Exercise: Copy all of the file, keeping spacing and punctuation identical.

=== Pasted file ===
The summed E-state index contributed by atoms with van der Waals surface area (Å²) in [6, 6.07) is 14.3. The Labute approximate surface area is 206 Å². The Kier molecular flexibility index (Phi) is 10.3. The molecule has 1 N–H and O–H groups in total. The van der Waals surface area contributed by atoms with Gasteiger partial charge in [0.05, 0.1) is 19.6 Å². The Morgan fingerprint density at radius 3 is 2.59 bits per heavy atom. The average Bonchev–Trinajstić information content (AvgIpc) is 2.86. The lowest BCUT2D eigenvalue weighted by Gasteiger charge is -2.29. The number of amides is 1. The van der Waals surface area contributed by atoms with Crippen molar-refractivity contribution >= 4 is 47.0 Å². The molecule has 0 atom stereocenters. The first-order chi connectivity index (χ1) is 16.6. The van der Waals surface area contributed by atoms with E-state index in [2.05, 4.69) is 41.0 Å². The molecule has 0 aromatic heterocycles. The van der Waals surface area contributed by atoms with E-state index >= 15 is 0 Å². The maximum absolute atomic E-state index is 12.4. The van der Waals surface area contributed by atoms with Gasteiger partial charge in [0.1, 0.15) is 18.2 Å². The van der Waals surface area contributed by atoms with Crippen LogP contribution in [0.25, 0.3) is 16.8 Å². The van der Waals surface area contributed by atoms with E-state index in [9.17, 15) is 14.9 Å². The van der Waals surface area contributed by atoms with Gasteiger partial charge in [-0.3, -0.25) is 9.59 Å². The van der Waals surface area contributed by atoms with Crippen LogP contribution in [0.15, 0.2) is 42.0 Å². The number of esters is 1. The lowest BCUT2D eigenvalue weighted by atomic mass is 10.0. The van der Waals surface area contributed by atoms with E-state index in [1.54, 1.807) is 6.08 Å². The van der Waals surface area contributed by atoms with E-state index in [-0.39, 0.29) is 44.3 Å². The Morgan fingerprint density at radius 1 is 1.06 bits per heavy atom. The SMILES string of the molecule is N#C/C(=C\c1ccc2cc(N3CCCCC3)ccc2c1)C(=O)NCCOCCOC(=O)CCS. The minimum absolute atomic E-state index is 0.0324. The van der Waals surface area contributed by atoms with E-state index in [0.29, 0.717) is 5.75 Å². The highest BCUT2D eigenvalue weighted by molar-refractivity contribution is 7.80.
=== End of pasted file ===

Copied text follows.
The summed E-state index contributed by atoms with van der Waals surface area (Å²) in [6, 6.07) is 14.3. The Labute approximate surface area is 206 Å². The Kier molecular flexibility index (Phi) is 10.3. The molecule has 1 N–H and O–H groups in total. The van der Waals surface area contributed by atoms with Gasteiger partial charge in [0.05, 0.1) is 19.6 Å². The Morgan fingerprint density at radius 3 is 2.59 bits per heavy atom. The average Bonchev–Trinajstić information content (AvgIpc) is 2.86. The lowest BCUT2D eigenvalue weighted by Gasteiger charge is -2.29. The number of amides is 1. The van der Waals surface area contributed by atoms with Crippen molar-refractivity contribution >= 4 is 47.0 Å². The molecule has 0 atom stereocenters. The first-order chi connectivity index (χ1) is 16.6. The van der Waals surface area contributed by atoms with E-state index in [2.05, 4.69) is 41.0 Å². The molecule has 0 aromatic heterocycles. The van der Waals surface area contributed by atoms with E-state index >= 15 is 0 Å². The maximum absolute atomic E-state index is 12.4. The van der Waals surface area contributed by atoms with Gasteiger partial charge in [0.1, 0.15) is 18.2 Å². The van der Waals surface area contributed by atoms with Crippen LogP contribution in [0.25, 0.3) is 16.8 Å². The van der Waals surface area contributed by atoms with E-state index in [9.17, 15) is 14.9 Å². The van der Waals surface area contributed by atoms with Gasteiger partial charge in [-0.3, -0.25) is 9.59 Å². The van der Waals surface area contributed by atoms with Crippen LogP contribution in [0.15, 0.2) is 42.0 Å². The number of esters is 1. The lowest BCUT2D eigenvalue weighted by atomic mass is 10.0. The van der Waals surface area contributed by atoms with E-state index in [1.54, 1.807) is 6.08 Å². The van der Waals surface area contributed by atoms with E-state index in [-0.39, 0.29) is 44.3 Å². The Morgan fingerprint density at radius 1 is 1.06 bits per heavy atom. The SMILES string of the molecule is N#C/C(=C\c1ccc2cc(N3CCCCC3)ccc2c1)C(=O)NCCOCCOC(=O)CCS. The minimum absolute atomic E-state index is 0.0324. The van der Waals surface area contributed by atoms with E-state index in [0.29, 0.717) is 5.75 Å². The highest BCUT2D eigenvalue weighted by molar-refractivity contribution is 7.80.